I remember trips to the cottage as a kid with Brin, our first family dog. Like Tobyn, he was a Bernese Mountain Dog, complete with a heavy black coat of beautiful fur. He wasn’t much for swimming, but he enjoyed wading about near shore, lapping at the water and cooling down. And every year, without fail, he would start to smell of warm vomit mixed with expired bleu cheese after a few days of these wading escapades mixed with hot weather. It was truly wretched, made worse only by the knowledge that we had another 18 hour car trip across the prairies ahead of us, and we would be trapped with our affectionate and furry source of wretched olfactory sin for every minute of it.
My father started to purchase large bottles of heavily perfumed salon shampoos and suds Brin down in the lake on our last day. This resulted in a slight improvement, as the warm vomit smell was blended with chemically floral and fruity scents (it should also be noted that Brin’s coat was very lustrous for a few days as well). And so we would set off, back to Alberta, resigning ourselves to a day of floral tinged rancidity. Ahhh, the memories.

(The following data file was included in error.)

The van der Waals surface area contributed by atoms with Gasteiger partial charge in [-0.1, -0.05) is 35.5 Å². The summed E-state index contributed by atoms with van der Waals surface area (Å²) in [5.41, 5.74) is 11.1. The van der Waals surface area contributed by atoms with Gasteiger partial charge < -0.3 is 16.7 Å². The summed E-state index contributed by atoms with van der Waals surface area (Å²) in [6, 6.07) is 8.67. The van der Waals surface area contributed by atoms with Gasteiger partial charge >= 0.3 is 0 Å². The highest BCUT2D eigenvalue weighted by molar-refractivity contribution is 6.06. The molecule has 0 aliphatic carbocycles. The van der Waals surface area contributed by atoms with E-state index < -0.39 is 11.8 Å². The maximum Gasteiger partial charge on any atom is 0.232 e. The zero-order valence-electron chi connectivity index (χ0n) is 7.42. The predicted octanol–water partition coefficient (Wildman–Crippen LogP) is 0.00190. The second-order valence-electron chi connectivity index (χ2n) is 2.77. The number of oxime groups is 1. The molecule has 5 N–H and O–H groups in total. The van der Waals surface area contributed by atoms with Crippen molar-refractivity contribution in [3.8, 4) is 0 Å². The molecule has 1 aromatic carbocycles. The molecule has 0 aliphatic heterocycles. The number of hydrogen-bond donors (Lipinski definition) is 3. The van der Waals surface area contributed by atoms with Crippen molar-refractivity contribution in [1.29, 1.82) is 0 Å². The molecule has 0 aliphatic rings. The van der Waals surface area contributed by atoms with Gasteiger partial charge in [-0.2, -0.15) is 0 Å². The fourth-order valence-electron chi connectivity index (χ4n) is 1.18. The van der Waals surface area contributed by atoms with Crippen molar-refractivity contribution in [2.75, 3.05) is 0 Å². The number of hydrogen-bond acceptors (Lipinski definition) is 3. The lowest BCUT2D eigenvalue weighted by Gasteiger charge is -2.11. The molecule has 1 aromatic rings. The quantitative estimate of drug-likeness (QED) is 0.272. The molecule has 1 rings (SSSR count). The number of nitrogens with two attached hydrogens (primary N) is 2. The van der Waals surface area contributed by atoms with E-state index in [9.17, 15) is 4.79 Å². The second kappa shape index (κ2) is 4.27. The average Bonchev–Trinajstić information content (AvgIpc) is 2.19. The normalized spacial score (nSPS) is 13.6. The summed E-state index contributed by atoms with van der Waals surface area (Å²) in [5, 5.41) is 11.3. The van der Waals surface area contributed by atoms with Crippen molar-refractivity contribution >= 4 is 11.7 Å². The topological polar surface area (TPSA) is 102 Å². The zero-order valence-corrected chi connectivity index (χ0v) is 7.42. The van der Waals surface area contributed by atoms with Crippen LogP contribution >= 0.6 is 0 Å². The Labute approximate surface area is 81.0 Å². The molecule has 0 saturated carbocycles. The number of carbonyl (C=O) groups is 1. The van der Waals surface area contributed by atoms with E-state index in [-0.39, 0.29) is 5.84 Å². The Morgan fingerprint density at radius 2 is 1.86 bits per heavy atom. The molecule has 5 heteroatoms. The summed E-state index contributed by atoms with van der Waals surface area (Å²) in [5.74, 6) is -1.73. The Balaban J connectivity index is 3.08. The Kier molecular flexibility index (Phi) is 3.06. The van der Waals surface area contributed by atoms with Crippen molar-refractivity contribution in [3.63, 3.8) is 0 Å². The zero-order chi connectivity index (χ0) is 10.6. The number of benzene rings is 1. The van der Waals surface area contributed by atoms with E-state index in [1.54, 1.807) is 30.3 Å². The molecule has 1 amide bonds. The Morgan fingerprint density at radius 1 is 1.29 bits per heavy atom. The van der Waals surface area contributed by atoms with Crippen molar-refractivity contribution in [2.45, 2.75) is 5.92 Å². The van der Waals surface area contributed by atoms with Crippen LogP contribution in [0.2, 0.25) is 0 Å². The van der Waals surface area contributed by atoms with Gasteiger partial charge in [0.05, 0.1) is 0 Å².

This specific shampoo bar was inspired by one my Aunt Karla and Uncle Randy had for their chocolate lab, Kady. It had a cute, amusing name, and from the looks of the ingredients list, it was a good bar of handmade soap. Together the sudsed Katy from nose to tail in the lake, and she wandered off, shaking, a clean and happy dog.
When I first started thinking about this recipe I ran through a bunch of ideas for essential oils, but in the end I decided to forgo them altogether. Dogs have such sensitive senses of smell that it seemed sort of mean to perfume them up. And, if you’re going to be using this bar in your local lake or river, the fewer ingredients, the better.
The final bar is a simple, hard, cream-coloured bar. You could easily use it as an unscented soap or shampoo for yourself as well, truth be told—there are no “canine exclusive” ingredients in it 😉
Pooch ‘Poo (Dog Shampoo)
Per 500g (1.1lbs) oils:
- 1 tbsp kaolin clay (optional)
Use SoapCalc to calculate your final amounts of oils, lye, and water based on the size of batch you want to make.
Follow my standard soap making instructions. Once you reach a medium trace, add clay. Pour the soap batter into your mould. Cover, lightly insulate, and let saponify for 24 hours.
After 24 hours, remove the soap from the mould. Slice, and let it age for at least three weeks before using. Enjoy!